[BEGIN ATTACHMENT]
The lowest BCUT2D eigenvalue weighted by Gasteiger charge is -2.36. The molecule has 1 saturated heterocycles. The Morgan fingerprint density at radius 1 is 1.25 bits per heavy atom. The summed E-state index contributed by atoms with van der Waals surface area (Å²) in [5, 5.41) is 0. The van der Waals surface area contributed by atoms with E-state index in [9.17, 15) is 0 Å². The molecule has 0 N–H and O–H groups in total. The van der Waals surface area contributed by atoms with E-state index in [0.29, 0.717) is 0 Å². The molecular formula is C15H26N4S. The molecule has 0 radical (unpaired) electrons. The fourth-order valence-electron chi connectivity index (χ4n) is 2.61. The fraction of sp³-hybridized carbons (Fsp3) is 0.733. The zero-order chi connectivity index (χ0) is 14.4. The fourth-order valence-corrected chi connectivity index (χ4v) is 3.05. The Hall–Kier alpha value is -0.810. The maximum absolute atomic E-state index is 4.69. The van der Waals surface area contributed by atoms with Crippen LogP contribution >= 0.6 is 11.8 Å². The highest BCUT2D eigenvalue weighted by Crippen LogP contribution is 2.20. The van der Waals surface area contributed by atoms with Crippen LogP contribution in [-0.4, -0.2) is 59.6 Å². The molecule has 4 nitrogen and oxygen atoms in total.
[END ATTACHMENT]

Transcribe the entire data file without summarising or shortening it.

The lowest BCUT2D eigenvalue weighted by Gasteiger charge is -2.36. The molecule has 1 saturated heterocycles. The Morgan fingerprint density at radius 1 is 1.25 bits per heavy atom. The summed E-state index contributed by atoms with van der Waals surface area (Å²) in [5, 5.41) is 0. The van der Waals surface area contributed by atoms with E-state index in [9.17, 15) is 0 Å². The molecule has 0 N–H and O–H groups in total. The van der Waals surface area contributed by atoms with E-state index in [0.29, 0.717) is 0 Å². The molecular formula is C15H26N4S. The molecule has 0 radical (unpaired) electrons. The fourth-order valence-electron chi connectivity index (χ4n) is 2.61. The fraction of sp³-hybridized carbons (Fsp3) is 0.733. The zero-order chi connectivity index (χ0) is 14.4. The fourth-order valence-corrected chi connectivity index (χ4v) is 3.05. The Hall–Kier alpha value is -0.810. The maximum absolute atomic E-state index is 4.69. The van der Waals surface area contributed by atoms with Crippen LogP contribution >= 0.6 is 11.8 Å². The highest BCUT2D eigenvalue weighted by Crippen LogP contribution is 2.20. The van der Waals surface area contributed by atoms with Crippen LogP contribution in [-0.4, -0.2) is 59.6 Å². The molecule has 4 nitrogen and oxygen atoms in total.